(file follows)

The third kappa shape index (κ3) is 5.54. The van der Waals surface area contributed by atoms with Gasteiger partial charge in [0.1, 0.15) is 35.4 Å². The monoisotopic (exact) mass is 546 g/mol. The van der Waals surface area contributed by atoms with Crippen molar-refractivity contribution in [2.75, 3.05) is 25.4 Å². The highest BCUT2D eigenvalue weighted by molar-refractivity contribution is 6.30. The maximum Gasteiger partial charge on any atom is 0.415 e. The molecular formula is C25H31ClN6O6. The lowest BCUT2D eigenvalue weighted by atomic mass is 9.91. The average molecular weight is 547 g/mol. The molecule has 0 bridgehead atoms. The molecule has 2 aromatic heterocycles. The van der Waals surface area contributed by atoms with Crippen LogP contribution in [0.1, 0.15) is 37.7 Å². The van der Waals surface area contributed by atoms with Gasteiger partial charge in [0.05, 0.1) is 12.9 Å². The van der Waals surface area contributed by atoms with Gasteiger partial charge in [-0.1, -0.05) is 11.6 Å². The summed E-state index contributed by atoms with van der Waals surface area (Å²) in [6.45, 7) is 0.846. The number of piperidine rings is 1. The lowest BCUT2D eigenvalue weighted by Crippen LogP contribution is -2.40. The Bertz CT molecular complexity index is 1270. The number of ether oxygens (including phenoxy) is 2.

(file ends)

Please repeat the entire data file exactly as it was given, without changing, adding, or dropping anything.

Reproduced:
The third kappa shape index (κ3) is 5.54. The van der Waals surface area contributed by atoms with Gasteiger partial charge in [0.1, 0.15) is 35.4 Å². The monoisotopic (exact) mass is 546 g/mol. The van der Waals surface area contributed by atoms with Crippen molar-refractivity contribution in [2.75, 3.05) is 25.4 Å². The highest BCUT2D eigenvalue weighted by molar-refractivity contribution is 6.30. The maximum Gasteiger partial charge on any atom is 0.415 e. The molecular formula is C25H31ClN6O6. The lowest BCUT2D eigenvalue weighted by atomic mass is 9.91. The average molecular weight is 547 g/mol. The molecule has 0 bridgehead atoms. The molecule has 2 aromatic heterocycles. The van der Waals surface area contributed by atoms with Crippen LogP contribution in [0.1, 0.15) is 37.7 Å². The van der Waals surface area contributed by atoms with Gasteiger partial charge in [0.05, 0.1) is 12.9 Å². The van der Waals surface area contributed by atoms with Gasteiger partial charge in [-0.1, -0.05) is 11.6 Å². The summed E-state index contributed by atoms with van der Waals surface area (Å²) in [6.45, 7) is 0.846. The number of piperidine rings is 1. The lowest BCUT2D eigenvalue weighted by Crippen LogP contribution is -2.40. The Bertz CT molecular complexity index is 1270. The number of ether oxygens (including phenoxy) is 2.